Few drivers were at the same level as the late Gilles Villeneuve, who died on track precisely 38 years ago on May 8, 1982, says journalist Norris McDonald.
Villeneuve raced in Formula One from 1977 to 1982, recording six wins, 13 podiums, two pole positions and eight fastest laps until his career was cut short by a fatal crash in the qualifying for the Belgian Grand Prix.
According the editor emeritus at the Toronto Star, he is one of the five greatest F1 drivers of all time.
“There were not that many as talented as Gilles,” said McDonald, the first journalist to be inducted to the Canadian Motorsport Hall of Fame, in 2013. “Stirling Moss, Jim Clark, Ayrton Senna, and Lewis Hamilton are the only four I would put in his class.”
Still active, British driver Hamilton is a six-time world champion, while the late Senna, from Brazil, has three titles. Moss, who was the runner-up four times from 1955 to 1958, died in April at 90 years of age in England, his home country.
While Villeneuve also failed to win the driver’s championship, the lack of it doesn’t take away from him, says McDonald.
“Several years, the Ferrari car was God-awful and he got more out of it than anybody else could have.”
The journalist points to the 1981 Spanish Grand Prix, when “his car wasn’t the fastest but through hard, fast racing (Villeneuve) held off the field that was closely bunched behind him.
“You can’t really beat that.”
The cut-short career of the driver born in Saint-Jean-sur-Richelieu, Quebec is more recognized by his talent than by his numbers, says McDonald.
“Gilles was Canada’s most naturally talented racing driver, in that he became one with the car once he strapped himself into the cockpit.”
The writer sees Paul Tracy and Robert Wickens as the only other Canadians who were that naturally talented. They didn’t make it to Formula One due to how commercialized the category has become in their time, he says.
He mentions other notorious Canadian drivers, naming Ron Fellows, Scott Maxwell and Gilles’ son, Jacques Villeneuve, as great racing drivers.
However, they “had to work at it,” he says.
“Gilles and those other two didn’t have to work at it. It was easy for them.”
Son Jacques Villeneuve won the driver’s championship in 1997 – Canada’s only world title to this day.
Other than natural talent, Gilles Villeuenve is also acclaimed by his driving style, says McDonald.
“(Gilles) was always ‘on.’ His ‘Devil-may-care’ approach to motorsport won the hearts of people who were F1 fans in that era.
“Particularly in first practice on Fridays, Gilles would be all over the place and people would criticize him. But anybody who knew him knew that Gilles was just finding out how far he could go.”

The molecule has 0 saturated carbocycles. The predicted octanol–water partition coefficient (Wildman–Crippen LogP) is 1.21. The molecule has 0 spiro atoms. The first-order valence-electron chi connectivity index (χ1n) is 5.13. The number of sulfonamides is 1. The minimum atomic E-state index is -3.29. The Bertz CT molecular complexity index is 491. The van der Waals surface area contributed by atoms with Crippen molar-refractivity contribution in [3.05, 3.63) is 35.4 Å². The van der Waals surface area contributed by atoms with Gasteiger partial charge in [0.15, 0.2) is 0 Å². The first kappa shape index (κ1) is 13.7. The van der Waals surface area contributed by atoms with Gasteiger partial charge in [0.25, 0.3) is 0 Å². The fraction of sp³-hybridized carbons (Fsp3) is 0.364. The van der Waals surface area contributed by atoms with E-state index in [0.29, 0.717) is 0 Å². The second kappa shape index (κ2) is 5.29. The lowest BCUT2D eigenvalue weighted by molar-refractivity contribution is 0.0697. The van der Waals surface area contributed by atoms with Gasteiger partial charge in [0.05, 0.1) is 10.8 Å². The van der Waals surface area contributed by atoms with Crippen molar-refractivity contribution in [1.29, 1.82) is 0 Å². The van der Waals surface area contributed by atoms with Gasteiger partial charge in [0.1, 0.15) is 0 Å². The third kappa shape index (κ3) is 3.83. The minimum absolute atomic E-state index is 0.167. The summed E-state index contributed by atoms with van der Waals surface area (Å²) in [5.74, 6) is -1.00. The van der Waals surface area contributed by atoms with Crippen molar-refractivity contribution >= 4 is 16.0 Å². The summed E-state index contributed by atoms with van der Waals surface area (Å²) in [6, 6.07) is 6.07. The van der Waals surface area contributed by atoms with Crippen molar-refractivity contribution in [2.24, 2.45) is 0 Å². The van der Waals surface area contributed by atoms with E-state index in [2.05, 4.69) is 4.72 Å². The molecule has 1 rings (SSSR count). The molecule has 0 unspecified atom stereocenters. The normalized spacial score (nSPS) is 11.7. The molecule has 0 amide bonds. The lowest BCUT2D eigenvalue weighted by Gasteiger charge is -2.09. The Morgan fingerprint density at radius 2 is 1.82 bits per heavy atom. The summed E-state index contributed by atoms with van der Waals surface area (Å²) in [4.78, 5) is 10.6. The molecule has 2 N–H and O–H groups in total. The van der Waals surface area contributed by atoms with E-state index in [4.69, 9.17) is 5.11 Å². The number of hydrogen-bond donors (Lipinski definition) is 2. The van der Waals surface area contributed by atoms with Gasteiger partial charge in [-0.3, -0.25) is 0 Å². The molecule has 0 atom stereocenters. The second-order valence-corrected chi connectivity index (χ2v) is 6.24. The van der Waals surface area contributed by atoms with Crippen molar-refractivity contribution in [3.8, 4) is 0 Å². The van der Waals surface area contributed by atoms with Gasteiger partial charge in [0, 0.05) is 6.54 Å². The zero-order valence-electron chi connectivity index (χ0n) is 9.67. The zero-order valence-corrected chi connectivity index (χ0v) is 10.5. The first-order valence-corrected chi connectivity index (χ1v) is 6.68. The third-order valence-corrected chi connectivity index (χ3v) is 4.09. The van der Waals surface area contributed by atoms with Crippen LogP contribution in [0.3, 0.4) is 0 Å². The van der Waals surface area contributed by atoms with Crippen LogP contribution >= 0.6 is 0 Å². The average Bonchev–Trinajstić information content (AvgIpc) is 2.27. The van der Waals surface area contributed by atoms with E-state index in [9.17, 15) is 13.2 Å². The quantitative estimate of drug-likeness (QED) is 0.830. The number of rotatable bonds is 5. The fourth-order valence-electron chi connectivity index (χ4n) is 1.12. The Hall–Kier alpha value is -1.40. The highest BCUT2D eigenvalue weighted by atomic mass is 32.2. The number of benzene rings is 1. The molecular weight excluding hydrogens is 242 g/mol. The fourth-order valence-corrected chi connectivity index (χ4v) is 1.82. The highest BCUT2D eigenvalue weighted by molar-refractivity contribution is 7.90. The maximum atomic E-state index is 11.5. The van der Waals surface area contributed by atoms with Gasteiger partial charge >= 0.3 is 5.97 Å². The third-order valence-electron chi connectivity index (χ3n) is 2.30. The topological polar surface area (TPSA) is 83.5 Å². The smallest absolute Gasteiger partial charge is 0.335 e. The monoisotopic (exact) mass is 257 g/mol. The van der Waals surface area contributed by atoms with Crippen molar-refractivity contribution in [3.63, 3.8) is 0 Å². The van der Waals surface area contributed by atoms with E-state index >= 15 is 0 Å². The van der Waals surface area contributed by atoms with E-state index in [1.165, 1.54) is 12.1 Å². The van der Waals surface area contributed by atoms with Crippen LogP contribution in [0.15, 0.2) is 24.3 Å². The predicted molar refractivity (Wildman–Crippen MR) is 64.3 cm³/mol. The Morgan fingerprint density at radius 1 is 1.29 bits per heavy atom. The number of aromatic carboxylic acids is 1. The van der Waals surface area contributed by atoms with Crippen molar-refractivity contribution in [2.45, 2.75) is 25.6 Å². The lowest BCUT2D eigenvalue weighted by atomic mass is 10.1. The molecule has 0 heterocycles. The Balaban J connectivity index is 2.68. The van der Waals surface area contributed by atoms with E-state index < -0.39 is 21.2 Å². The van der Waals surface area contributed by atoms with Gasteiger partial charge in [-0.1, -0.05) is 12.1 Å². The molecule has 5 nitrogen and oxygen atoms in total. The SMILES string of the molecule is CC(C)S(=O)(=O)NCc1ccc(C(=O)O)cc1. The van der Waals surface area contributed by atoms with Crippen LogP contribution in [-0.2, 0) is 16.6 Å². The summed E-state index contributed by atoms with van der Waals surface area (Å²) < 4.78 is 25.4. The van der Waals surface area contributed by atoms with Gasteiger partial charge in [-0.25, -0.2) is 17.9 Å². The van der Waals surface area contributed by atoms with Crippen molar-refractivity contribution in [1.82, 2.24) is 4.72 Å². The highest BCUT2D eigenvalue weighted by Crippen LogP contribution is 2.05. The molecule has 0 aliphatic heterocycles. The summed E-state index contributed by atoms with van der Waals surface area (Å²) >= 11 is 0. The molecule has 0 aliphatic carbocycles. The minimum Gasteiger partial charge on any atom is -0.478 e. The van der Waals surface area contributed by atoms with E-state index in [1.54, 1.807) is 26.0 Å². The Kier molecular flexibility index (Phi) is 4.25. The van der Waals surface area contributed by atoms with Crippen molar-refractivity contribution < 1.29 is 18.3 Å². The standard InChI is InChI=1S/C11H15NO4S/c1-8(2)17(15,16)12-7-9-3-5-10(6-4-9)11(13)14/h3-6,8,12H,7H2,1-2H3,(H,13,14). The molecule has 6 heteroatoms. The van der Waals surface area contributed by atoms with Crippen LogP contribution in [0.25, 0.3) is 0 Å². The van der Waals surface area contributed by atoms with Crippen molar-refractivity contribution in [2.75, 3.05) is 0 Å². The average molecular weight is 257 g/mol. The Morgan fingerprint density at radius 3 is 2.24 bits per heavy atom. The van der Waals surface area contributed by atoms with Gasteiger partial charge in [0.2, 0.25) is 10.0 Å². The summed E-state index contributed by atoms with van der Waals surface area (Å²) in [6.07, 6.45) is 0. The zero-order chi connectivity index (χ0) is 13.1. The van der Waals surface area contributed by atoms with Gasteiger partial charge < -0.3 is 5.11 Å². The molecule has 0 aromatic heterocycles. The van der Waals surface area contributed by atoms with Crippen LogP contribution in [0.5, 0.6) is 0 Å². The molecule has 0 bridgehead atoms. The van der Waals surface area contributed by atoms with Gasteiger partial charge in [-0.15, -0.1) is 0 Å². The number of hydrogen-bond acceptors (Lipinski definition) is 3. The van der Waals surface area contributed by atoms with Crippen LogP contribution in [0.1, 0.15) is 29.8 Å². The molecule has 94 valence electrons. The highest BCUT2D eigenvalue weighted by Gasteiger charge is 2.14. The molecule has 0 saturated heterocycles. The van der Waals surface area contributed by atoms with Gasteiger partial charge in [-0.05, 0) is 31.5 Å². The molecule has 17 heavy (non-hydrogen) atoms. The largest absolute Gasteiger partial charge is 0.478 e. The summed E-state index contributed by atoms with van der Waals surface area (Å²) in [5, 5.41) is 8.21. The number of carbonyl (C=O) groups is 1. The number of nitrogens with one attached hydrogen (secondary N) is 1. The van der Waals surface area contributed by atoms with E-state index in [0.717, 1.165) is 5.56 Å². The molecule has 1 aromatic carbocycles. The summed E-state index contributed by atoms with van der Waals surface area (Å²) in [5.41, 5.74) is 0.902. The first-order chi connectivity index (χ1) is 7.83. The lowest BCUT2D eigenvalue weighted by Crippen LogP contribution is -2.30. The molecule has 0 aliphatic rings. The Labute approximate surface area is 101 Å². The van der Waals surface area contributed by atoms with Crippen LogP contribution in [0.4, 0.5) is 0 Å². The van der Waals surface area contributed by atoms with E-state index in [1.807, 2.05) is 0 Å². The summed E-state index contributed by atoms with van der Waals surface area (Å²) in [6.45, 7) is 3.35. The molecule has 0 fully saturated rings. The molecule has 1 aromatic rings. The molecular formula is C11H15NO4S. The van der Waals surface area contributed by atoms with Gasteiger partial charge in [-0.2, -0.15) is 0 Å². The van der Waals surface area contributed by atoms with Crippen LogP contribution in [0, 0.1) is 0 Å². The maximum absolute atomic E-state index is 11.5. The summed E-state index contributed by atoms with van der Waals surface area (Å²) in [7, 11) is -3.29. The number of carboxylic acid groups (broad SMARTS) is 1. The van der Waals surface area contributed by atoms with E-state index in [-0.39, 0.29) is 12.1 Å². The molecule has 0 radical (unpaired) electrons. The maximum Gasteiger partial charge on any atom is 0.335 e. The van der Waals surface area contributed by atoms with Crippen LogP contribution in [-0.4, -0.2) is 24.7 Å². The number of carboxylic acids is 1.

Villeneuve’s reputation as a fearless driver lives on, says McDonald, although he believes it tends to fade over time like other famous athletes.
“Rocket Richard was a great hockey player but few people alive today remember seeing him play,” says the journalist. “Babe Ruth, Pele, Terry Sawchuk – they were the greatest and the best but they live on only in the history books and grainy old photos and films.”
The Montreal circuit that holds the Formula One Canadian Grand Prix has been named after Gilles Villeneuve. He is also treated as a Ferrari icon and legend to this day by team fans.
The late Canadian driver received praise by many Formula One world champions through the time.
Austrian driver Niki Lauda, who passed away in 2019, was one of them.
“He was the craziest devil I ever came across in F1,” said the three-time world champion to BBC in 2001. “The fact that, for all this, he was a sensitive and lovable character rather than an out-and-out hell-raiser made him such a unique human being”.
Villeneuve’s former teammate Jody Scheckter also praised him in a eulogy at the latter’s funeral.
“I will miss Gilles for two reasons,” said the South African, who won the 1979 world championship. “First, he was the most genuine man I have ever known. Second, he was the fastest driver in the history of motor racing.
“But he has not gone. The memory of what he has done, what he achieved, will always be there.”
FIA president and teams remember Villeneuve
Villeneuve was celebrated by the International Automobile Federation president (FIA) and Formula One teams this Friday, the anniversary of his death.
“A special tribute to Gilles Villeneuve, who left us 38 years ago in Zolder. An iconic driver who will forever occupy a unique place in the hearts of all F1 fans,” said Jean Todt, former Ferrari team principal and current FIA president.
“38 years on from that tragic day in Zolder, we remember the legend that was Gilles Villeneuve,” said the official Scuderia Ferrari account on Twitter.
The other team the Canadian raced for, McLaren, and Mercedes, the latter on a six-straight world and driver championship run, also remembered the late driver.
“Remembering Gilles Villeneuve today. 1950 – 1982,” the McLaren team said on Twitter.
“Today we remember Gilles Villeneuve. A remarkable talent and a true racer. A man who embodied the trailblazing spirit of F1 and was taken away from the sport far too soon,” Mercedes said on their social media accounts.
The official Formula One account also made sure to praise Villeneuve.
“Always flat-out, never forgotten. A hero we lost on this day in 1982,” said the Motorsport highest category in a tweet.